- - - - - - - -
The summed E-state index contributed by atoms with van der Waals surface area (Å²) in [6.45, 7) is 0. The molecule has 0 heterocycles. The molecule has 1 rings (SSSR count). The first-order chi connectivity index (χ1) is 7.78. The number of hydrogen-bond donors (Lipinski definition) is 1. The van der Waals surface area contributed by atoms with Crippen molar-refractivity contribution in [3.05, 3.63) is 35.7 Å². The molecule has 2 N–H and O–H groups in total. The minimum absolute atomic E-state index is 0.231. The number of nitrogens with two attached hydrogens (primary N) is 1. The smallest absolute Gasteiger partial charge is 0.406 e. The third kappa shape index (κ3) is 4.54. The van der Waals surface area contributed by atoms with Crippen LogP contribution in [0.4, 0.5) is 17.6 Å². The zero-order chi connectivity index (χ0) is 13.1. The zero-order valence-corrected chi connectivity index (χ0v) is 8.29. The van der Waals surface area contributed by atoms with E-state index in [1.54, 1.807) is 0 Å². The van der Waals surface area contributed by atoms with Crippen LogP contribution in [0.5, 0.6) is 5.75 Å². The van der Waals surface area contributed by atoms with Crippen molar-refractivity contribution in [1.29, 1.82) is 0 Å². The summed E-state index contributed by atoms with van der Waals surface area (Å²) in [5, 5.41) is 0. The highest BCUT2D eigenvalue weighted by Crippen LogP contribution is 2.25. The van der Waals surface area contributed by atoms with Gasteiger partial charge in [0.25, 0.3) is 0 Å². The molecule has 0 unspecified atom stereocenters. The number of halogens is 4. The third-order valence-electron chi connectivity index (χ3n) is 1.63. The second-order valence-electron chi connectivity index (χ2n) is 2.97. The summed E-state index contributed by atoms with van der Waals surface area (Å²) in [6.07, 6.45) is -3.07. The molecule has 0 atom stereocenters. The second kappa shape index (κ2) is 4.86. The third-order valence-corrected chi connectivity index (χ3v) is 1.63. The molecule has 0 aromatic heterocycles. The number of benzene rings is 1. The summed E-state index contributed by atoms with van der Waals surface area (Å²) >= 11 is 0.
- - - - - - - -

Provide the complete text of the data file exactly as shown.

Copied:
The summed E-state index contributed by atoms with van der Waals surface area (Å²) in [6.45, 7) is 0. The molecule has 0 heterocycles. The molecule has 1 rings (SSSR count). The first-order chi connectivity index (χ1) is 7.78. The number of hydrogen-bond donors (Lipinski definition) is 1. The van der Waals surface area contributed by atoms with Crippen molar-refractivity contribution in [3.05, 3.63) is 35.7 Å². The molecule has 2 N–H and O–H groups in total. The minimum absolute atomic E-state index is 0.231. The number of nitrogens with two attached hydrogens (primary N) is 1. The smallest absolute Gasteiger partial charge is 0.406 e. The third kappa shape index (κ3) is 4.54. The van der Waals surface area contributed by atoms with Crippen LogP contribution in [0.4, 0.5) is 17.6 Å². The zero-order chi connectivity index (χ0) is 13.1. The zero-order valence-corrected chi connectivity index (χ0v) is 8.29. The van der Waals surface area contributed by atoms with E-state index in [1.54, 1.807) is 0 Å². The van der Waals surface area contributed by atoms with Crippen LogP contribution in [0.5, 0.6) is 5.75 Å². The van der Waals surface area contributed by atoms with Crippen molar-refractivity contribution in [1.29, 1.82) is 0 Å². The summed E-state index contributed by atoms with van der Waals surface area (Å²) in [5, 5.41) is 0. The highest BCUT2D eigenvalue weighted by Crippen LogP contribution is 2.25. The van der Waals surface area contributed by atoms with Gasteiger partial charge in [0.25, 0.3) is 0 Å². The molecule has 0 unspecified atom stereocenters. The number of halogens is 4. The third-order valence-electron chi connectivity index (χ3n) is 1.63. The second-order valence-electron chi connectivity index (χ2n) is 2.97. The summed E-state index contributed by atoms with van der Waals surface area (Å²) in [6.07, 6.45) is -3.07. The molecule has 0 atom stereocenters. The second kappa shape index (κ2) is 4.86. The third-order valence-corrected chi connectivity index (χ3v) is 1.63. The molecule has 0 aromatic heterocycles. The number of benzene rings is 1. The summed E-state index contributed by atoms with van der Waals surface area (Å²) >= 11 is 0.